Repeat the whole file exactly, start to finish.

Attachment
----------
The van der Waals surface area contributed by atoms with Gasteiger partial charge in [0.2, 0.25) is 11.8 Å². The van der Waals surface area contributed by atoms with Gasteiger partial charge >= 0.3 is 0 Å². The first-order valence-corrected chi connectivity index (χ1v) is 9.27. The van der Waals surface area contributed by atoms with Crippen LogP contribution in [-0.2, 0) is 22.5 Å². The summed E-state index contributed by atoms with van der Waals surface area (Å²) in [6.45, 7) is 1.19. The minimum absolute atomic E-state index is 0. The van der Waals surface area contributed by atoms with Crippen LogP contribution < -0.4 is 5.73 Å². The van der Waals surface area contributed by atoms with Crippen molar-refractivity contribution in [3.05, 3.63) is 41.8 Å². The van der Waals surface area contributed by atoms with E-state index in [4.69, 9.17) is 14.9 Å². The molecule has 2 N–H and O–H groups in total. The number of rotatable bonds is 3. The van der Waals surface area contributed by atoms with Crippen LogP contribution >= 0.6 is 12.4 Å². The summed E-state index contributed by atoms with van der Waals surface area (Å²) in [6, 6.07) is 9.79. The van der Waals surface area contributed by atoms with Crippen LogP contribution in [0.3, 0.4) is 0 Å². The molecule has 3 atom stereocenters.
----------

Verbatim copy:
The van der Waals surface area contributed by atoms with Gasteiger partial charge in [0.2, 0.25) is 11.8 Å². The van der Waals surface area contributed by atoms with Gasteiger partial charge >= 0.3 is 0 Å². The first-order valence-corrected chi connectivity index (χ1v) is 9.27. The van der Waals surface area contributed by atoms with Crippen LogP contribution in [-0.2, 0) is 22.5 Å². The summed E-state index contributed by atoms with van der Waals surface area (Å²) in [6.45, 7) is 1.19. The minimum absolute atomic E-state index is 0. The van der Waals surface area contributed by atoms with Crippen LogP contribution < -0.4 is 5.73 Å². The van der Waals surface area contributed by atoms with Crippen molar-refractivity contribution in [3.05, 3.63) is 41.8 Å². The van der Waals surface area contributed by atoms with E-state index in [4.69, 9.17) is 14.9 Å². The molecule has 2 N–H and O–H groups in total. The number of rotatable bonds is 3. The van der Waals surface area contributed by atoms with Crippen LogP contribution >= 0.6 is 12.4 Å². The summed E-state index contributed by atoms with van der Waals surface area (Å²) in [6, 6.07) is 9.79. The van der Waals surface area contributed by atoms with Crippen LogP contribution in [0.3, 0.4) is 0 Å². The molecule has 3 atom stereocenters.